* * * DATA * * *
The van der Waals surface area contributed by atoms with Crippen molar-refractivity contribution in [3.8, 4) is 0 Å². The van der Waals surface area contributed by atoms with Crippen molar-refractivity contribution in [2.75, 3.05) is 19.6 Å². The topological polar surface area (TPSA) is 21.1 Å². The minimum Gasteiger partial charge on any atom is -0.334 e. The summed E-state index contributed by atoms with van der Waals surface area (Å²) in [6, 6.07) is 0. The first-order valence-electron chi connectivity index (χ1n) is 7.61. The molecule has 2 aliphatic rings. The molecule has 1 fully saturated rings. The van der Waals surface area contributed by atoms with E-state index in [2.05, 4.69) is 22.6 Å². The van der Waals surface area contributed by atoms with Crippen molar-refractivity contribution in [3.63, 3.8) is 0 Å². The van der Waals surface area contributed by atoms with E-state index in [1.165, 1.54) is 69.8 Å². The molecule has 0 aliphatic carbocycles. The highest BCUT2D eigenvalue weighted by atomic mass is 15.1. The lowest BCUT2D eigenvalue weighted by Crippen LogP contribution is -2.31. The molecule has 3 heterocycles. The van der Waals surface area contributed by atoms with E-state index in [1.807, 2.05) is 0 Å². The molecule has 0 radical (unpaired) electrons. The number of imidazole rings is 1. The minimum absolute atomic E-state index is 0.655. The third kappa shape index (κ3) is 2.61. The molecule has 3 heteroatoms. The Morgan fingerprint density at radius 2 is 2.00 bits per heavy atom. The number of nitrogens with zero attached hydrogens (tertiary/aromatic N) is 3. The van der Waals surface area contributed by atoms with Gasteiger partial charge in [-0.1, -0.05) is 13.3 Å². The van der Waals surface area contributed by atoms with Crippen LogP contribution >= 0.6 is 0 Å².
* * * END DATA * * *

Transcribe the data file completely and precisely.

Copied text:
The van der Waals surface area contributed by atoms with Crippen molar-refractivity contribution in [3.8, 4) is 0 Å². The van der Waals surface area contributed by atoms with Crippen molar-refractivity contribution in [2.75, 3.05) is 19.6 Å². The topological polar surface area (TPSA) is 21.1 Å². The minimum Gasteiger partial charge on any atom is -0.334 e. The summed E-state index contributed by atoms with van der Waals surface area (Å²) in [6, 6.07) is 0. The first-order valence-electron chi connectivity index (χ1n) is 7.61. The molecule has 2 aliphatic rings. The molecule has 1 fully saturated rings. The van der Waals surface area contributed by atoms with E-state index in [2.05, 4.69) is 22.6 Å². The van der Waals surface area contributed by atoms with Crippen molar-refractivity contribution in [3.63, 3.8) is 0 Å². The van der Waals surface area contributed by atoms with E-state index in [1.165, 1.54) is 69.8 Å². The molecule has 0 aliphatic carbocycles. The highest BCUT2D eigenvalue weighted by atomic mass is 15.1. The lowest BCUT2D eigenvalue weighted by Crippen LogP contribution is -2.31. The molecule has 3 heterocycles. The van der Waals surface area contributed by atoms with E-state index in [1.807, 2.05) is 0 Å². The molecule has 0 radical (unpaired) electrons. The number of imidazole rings is 1. The minimum absolute atomic E-state index is 0.655. The third kappa shape index (κ3) is 2.61. The molecule has 3 heteroatoms. The Morgan fingerprint density at radius 2 is 2.00 bits per heavy atom. The number of nitrogens with zero attached hydrogens (tertiary/aromatic N) is 3. The van der Waals surface area contributed by atoms with Gasteiger partial charge in [-0.1, -0.05) is 13.3 Å². The van der Waals surface area contributed by atoms with Crippen LogP contribution >= 0.6 is 0 Å².